America's gun problem is completely unique: Why is it that for all the outrage and mourning with every mass shooting, nothing seems to change? To understand that, it's important to grasp not just the stunning statistics about gun ownership and gun violence in the United States, but America's very unique relationship with guns — unlike that of any other developed country — and how it plays out in our politics to ensure, seemingly against all odds, that our culture and laws continue to drive the routine gun violence that marks American life. [more inside]
Gun Wars: the struggle over gun rights and regulation in America, in the aftermath of the Newtown school shootings and the ongoing congressional stalemate over federal gun legislation. An investigative report from "29 students from 16 journalism schools, as well as an experienced staff of editors" for Carnegie-Knight News21. [more inside]
How should you respond when a guns-rights activist carrying a firearm walks into your vicinity? PQED.org suggests a possible response. Meanwhile, Don't Shred on Me held a mocking Open Carry Guitar rally.
"For a long time, being both liberal and a gun owner didn’t seem like a big deal. 'Guns were certainly an issue,' Robinson says, 'but owning firearms wasn’t enough to get you tossed out of the movement.' After Sandy Hook, though, that changed 'with a speed that was truly breathtaking.'"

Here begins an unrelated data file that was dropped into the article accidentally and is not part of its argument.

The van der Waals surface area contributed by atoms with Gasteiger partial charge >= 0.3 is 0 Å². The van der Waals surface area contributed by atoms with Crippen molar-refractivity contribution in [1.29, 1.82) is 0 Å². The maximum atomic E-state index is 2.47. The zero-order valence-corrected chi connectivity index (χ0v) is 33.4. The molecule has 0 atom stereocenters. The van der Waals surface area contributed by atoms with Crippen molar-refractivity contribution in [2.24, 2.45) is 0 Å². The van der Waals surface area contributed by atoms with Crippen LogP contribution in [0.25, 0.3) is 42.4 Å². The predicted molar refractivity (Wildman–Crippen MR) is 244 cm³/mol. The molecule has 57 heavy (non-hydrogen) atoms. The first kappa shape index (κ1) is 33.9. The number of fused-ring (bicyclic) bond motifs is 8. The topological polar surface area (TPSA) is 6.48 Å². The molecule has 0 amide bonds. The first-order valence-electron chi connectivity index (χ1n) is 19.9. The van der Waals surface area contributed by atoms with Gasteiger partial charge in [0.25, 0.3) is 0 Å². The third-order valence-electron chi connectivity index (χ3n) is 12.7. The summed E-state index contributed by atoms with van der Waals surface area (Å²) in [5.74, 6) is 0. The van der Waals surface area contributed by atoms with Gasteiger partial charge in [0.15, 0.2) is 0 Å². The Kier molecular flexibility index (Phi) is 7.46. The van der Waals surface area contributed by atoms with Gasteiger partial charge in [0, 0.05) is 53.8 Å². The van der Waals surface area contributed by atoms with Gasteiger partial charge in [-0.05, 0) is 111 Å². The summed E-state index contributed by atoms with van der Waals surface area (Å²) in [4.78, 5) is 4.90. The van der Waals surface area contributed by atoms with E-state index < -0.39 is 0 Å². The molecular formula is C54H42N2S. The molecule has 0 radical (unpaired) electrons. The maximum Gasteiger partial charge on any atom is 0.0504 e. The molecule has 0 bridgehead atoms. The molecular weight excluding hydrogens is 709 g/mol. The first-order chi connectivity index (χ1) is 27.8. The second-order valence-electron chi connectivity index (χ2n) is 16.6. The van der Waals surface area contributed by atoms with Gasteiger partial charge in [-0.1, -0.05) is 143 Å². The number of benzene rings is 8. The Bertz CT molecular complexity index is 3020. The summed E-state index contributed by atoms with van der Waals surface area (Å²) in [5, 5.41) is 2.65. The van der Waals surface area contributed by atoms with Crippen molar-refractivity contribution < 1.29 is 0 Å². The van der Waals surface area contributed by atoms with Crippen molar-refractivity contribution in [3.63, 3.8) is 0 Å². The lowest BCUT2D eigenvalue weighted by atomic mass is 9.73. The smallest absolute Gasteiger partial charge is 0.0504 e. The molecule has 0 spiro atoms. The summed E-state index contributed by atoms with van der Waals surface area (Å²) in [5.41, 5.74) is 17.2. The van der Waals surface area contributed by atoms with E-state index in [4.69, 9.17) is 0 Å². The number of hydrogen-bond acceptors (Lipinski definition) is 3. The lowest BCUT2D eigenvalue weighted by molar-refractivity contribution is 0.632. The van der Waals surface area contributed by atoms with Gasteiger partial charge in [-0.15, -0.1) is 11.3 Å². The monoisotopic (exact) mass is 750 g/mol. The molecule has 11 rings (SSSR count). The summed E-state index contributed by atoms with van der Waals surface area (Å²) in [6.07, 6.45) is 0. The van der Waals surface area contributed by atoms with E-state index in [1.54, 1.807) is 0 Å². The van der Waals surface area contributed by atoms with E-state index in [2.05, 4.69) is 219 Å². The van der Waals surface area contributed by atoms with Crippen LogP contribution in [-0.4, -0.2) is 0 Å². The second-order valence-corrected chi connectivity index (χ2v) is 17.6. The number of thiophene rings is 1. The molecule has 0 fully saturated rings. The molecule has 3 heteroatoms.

Defense Distributed, creators of the controversial printable AR-15 receiver, have now released CAD files and video of the first firing of the Liberator, a real plastic pistol capable of firing between one and 10 .380 calibre rounds before exploding. [more inside]
The AR-15 is more than a gun. It's a gadget. It's an addiction and the future of firearms manufactures. It's the most wanted gun in America and more than anything it is a symbol of the cycle of fear that drives assault weapon sales.
Even as medical marijuana activists in states like Arkansas, Ohio, and Massachusetts look to legalize medical use in 2012, the ATF has sent letters to gun shops in existing medical marijuana states. The letter says that shop owners cannot sell guns or ammunition if they have "reasonable cause to believe" that the customer is a drug user, even if their use is legal under state law -- and that having or even mentioning a medical marijuana card constitutes reasonable cause. The entire text of the letter can be viewed here. [more inside]
Do doctors violate the 2nd Amendment when they ask their patients if they own guns? May the government force doctors to stop asking that without violating the 1st Amendment?
Gun show undercover - how dangerous people get guns.
Is gun liability insurance on the horizon? The idea that gun owners should have liability insurance for their firearms is rarely a political issue, but can no-fault insurance for certain guns stay clear of the second amendment?
It's shocking enough that 90 people have been killed in mass shootings in the US in the past 2 years. But it's even more shocking that 44 of those deaths have occurred within the month since March 10, 2009, when Michael McClendon touched off a firestorm of violence that ended with the deaths of 10 people in rural Alabama. This has been a month of grave infamy in the United States. [more inside]
Heller v. District of Columbia, the U.S. Supreme Court's first actual interpretation of the Second Amendment, has just come down. In a 5-4 decision, the Justices ruled D.C.'s comprehensive handgun ban to be unconstitutional. Antonin Scalia writes for the majority.